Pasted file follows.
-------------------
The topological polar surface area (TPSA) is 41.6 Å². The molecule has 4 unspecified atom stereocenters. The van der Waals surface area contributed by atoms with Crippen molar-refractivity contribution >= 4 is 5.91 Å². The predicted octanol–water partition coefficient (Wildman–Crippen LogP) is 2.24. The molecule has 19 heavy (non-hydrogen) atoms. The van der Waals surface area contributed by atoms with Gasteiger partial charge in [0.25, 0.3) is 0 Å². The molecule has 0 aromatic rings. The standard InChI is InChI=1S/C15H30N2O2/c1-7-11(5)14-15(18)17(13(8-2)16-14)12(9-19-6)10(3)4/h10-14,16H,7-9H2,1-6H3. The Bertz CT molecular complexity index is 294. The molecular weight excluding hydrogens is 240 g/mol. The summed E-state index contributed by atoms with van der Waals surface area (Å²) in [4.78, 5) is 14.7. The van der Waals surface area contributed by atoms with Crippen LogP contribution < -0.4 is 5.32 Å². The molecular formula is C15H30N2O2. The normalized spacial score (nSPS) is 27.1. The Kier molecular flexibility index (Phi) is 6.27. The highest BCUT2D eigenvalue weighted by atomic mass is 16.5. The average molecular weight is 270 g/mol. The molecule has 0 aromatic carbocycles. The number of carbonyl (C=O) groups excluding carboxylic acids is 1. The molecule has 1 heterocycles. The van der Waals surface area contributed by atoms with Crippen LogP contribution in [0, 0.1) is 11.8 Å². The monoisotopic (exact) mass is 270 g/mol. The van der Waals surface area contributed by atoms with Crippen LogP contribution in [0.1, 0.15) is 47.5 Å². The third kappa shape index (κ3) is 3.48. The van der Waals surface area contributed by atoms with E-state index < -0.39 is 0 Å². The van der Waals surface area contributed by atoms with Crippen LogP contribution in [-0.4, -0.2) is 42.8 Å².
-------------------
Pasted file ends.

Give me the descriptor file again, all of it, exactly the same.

The topological polar surface area (TPSA) is 41.6 Å². The molecule has 4 unspecified atom stereocenters. The van der Waals surface area contributed by atoms with Crippen molar-refractivity contribution >= 4 is 5.91 Å². The predicted octanol–water partition coefficient (Wildman–Crippen LogP) is 2.24. The molecule has 19 heavy (non-hydrogen) atoms. The van der Waals surface area contributed by atoms with Gasteiger partial charge in [0.25, 0.3) is 0 Å². The molecule has 0 aromatic rings. The standard InChI is InChI=1S/C15H30N2O2/c1-7-11(5)14-15(18)17(13(8-2)16-14)12(9-19-6)10(3)4/h10-14,16H,7-9H2,1-6H3. The Bertz CT molecular complexity index is 294. The molecular weight excluding hydrogens is 240 g/mol. The summed E-state index contributed by atoms with van der Waals surface area (Å²) in [4.78, 5) is 14.7. The van der Waals surface area contributed by atoms with Crippen LogP contribution < -0.4 is 5.32 Å². The molecular formula is C15H30N2O2. The normalized spacial score (nSPS) is 27.1. The Kier molecular flexibility index (Phi) is 6.27. The highest BCUT2D eigenvalue weighted by atomic mass is 16.5. The average molecular weight is 270 g/mol. The molecule has 0 aromatic carbocycles. The number of carbonyl (C=O) groups excluding carboxylic acids is 1. The molecule has 1 heterocycles. The van der Waals surface area contributed by atoms with Crippen LogP contribution in [0, 0.1) is 11.8 Å². The monoisotopic (exact) mass is 270 g/mol. The van der Waals surface area contributed by atoms with Crippen LogP contribution in [0.1, 0.15) is 47.5 Å². The third kappa shape index (κ3) is 3.48. The van der Waals surface area contributed by atoms with E-state index < -0.39 is 0 Å². The van der Waals surface area contributed by atoms with Crippen LogP contribution in [-0.4, -0.2) is 42.8 Å².